The frigid winter is officially over for us Pennsylvanians! Spring brings with it warmer days, but many of us are dreading it! Why? Seasonal allergies. According to the CDC, 24.4 million people have been diagnosed with hay fever over the last year leading to 12 million doctor’s visits. When you include those who aren’t diagnosed, it is estimated that anywhere between 10% and 30% of people in the United States suffer from allergies.
Since hay fever is caused by allergens in the air like pollen, there’s not much you can do to avoid it. While this is true when you’re walking through the park or going to work, it isn’t true for your home. Just like you have security to keep people out, you can take steps to block allergens from entering your home’s air. Here are our tips to make your home an allergy-free zone this spring.
Schedule a Duct Cleaning
Your heater probably saw a lot of use this winter. Over time, dust and other allergens can start to pile up in your ducts. While we can see dust bunnies when they form behind our couch or on a seldom-used table, we can’t really see how dirty our ducts are. Homeowners have no idea if they’re breathing air that is passing through dust, allergens, and in some cases, mold or worse.
It probably goes without saying that you should clean your ducts from time to time if you want to have good air quality inside your home. We recommend you do this every few years. If there are seniors or young children in your household, you should consider duct cleaning even more often.
We use specialized vacuums that can clear out your ducts quickly and effectively. For those looking to upgrade their HVAC units soon, we recommend that you consider ductless heating and cooling, which can be even better for indoor air quality.
Duct cleaning is effective but is not the be-all-end-all of indoor air quality. Clean air coming out of your ducts isn’t going to magically make it easier to breathe in a room that’s already filled with dust. There are so many other factors that play into indoor air quality and we need to have a comprehensive approach if we are going to improve it.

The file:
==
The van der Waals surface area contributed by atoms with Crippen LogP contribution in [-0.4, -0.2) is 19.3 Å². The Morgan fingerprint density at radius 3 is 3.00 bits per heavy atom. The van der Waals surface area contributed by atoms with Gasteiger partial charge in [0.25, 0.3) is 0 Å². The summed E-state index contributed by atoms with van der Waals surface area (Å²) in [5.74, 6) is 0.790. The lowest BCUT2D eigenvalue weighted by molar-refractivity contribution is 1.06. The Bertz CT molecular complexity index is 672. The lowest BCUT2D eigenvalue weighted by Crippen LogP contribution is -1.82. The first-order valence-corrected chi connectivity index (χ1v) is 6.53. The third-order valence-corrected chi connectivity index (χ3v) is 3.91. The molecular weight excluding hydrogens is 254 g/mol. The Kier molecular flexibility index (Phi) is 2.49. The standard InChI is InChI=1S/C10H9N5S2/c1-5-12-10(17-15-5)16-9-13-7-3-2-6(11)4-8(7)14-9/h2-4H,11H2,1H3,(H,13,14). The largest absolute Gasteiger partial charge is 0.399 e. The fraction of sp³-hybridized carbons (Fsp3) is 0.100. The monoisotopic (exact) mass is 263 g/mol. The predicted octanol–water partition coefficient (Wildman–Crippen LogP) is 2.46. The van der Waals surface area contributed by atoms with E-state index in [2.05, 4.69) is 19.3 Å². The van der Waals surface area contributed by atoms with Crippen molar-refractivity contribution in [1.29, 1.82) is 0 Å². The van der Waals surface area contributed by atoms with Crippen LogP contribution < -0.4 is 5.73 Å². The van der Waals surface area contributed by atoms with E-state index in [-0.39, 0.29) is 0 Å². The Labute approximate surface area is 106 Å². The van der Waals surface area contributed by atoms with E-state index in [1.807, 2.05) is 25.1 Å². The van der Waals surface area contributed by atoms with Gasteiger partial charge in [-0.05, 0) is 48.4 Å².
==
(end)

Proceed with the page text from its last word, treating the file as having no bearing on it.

Some of the main sources of pollution in a home are furniture and carpeting. These objects pick up dust easily and all of that gets kicked into the air with every step. If you aren’t regularly vacuuming, your indoor air quality is going to be poor. Spring is the perfect time to take an inventory of your home and clean it. Make sure you’re getting the obvious spots, while also cleaning out some of the places that often overlooked. Put together a plan that reminds you to vacuum your drapes or clear out your floor vents semi-regularly.
Improve Your Indoor Air Quality
Allergies are of course tied to your respiratory health. Our immune systems are designed to filter out potential allergens, but they can be compromised from performing this task by environmental factors. One example is humidity.
Constantly breathing dry air can have a negative impact on your ability to fight off potential allergens. Your sinuses and lungs are lined with liquid and that can dry up if you breathe dry air. To make sure your respiratory system is totally healthy, we recommend your home to be somewhere between 30% and 40% humidity.
We offer humidifiers and dehumidifiers to make sure you stay within that range. Not only is this great for your health, but a home with the correct humidity levels is just more comfortable. Your skin won’t feel as dry and it’ll feel warmer in your home so you won’t have to spend as much on heating.